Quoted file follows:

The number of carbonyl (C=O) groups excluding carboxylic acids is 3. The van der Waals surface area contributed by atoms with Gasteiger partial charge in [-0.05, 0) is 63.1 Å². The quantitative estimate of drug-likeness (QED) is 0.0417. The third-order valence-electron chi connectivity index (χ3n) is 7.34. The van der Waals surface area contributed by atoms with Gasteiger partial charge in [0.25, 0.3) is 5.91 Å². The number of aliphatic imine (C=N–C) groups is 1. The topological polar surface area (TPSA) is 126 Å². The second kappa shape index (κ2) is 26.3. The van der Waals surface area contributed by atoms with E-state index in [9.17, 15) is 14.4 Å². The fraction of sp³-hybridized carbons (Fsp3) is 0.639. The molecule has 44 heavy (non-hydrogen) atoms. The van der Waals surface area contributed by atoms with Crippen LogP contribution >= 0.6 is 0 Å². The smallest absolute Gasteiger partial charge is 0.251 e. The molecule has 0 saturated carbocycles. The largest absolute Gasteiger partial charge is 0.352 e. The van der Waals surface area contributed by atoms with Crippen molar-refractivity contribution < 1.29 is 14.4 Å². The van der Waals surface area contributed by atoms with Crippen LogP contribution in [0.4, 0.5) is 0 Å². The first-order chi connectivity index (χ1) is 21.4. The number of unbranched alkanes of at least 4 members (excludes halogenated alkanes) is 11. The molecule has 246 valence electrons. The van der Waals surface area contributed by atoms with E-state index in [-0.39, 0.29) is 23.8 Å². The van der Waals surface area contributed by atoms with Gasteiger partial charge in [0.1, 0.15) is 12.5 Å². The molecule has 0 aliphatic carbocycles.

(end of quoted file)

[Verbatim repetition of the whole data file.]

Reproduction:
The number of carbonyl (C=O) groups excluding carboxylic acids is 3. The van der Waals surface area contributed by atoms with Gasteiger partial charge in [-0.05, 0) is 63.1 Å². The quantitative estimate of drug-likeness (QED) is 0.0417. The third-order valence-electron chi connectivity index (χ3n) is 7.34. The van der Waals surface area contributed by atoms with Gasteiger partial charge in [0.25, 0.3) is 5.91 Å². The number of aliphatic imine (C=N–C) groups is 1. The topological polar surface area (TPSA) is 126 Å². The second kappa shape index (κ2) is 26.3. The van der Waals surface area contributed by atoms with E-state index in [9.17, 15) is 14.4 Å². The fraction of sp³-hybridized carbons (Fsp3) is 0.639. The molecule has 44 heavy (non-hydrogen) atoms. The van der Waals surface area contributed by atoms with Crippen LogP contribution >= 0.6 is 0 Å². The smallest absolute Gasteiger partial charge is 0.251 e. The molecule has 0 saturated carbocycles. The largest absolute Gasteiger partial charge is 0.352 e. The van der Waals surface area contributed by atoms with Crippen molar-refractivity contribution < 1.29 is 14.4 Å². The van der Waals surface area contributed by atoms with Crippen LogP contribution in [0.4, 0.5) is 0 Å². The first-order chi connectivity index (χ1) is 21.4. The number of unbranched alkanes of at least 4 members (excludes halogenated alkanes) is 11. The molecule has 246 valence electrons. The van der Waals surface area contributed by atoms with E-state index in [-0.39, 0.29) is 23.8 Å². The van der Waals surface area contributed by atoms with Gasteiger partial charge in [0.1, 0.15) is 12.5 Å². The molecule has 0 aliphatic carbocycles.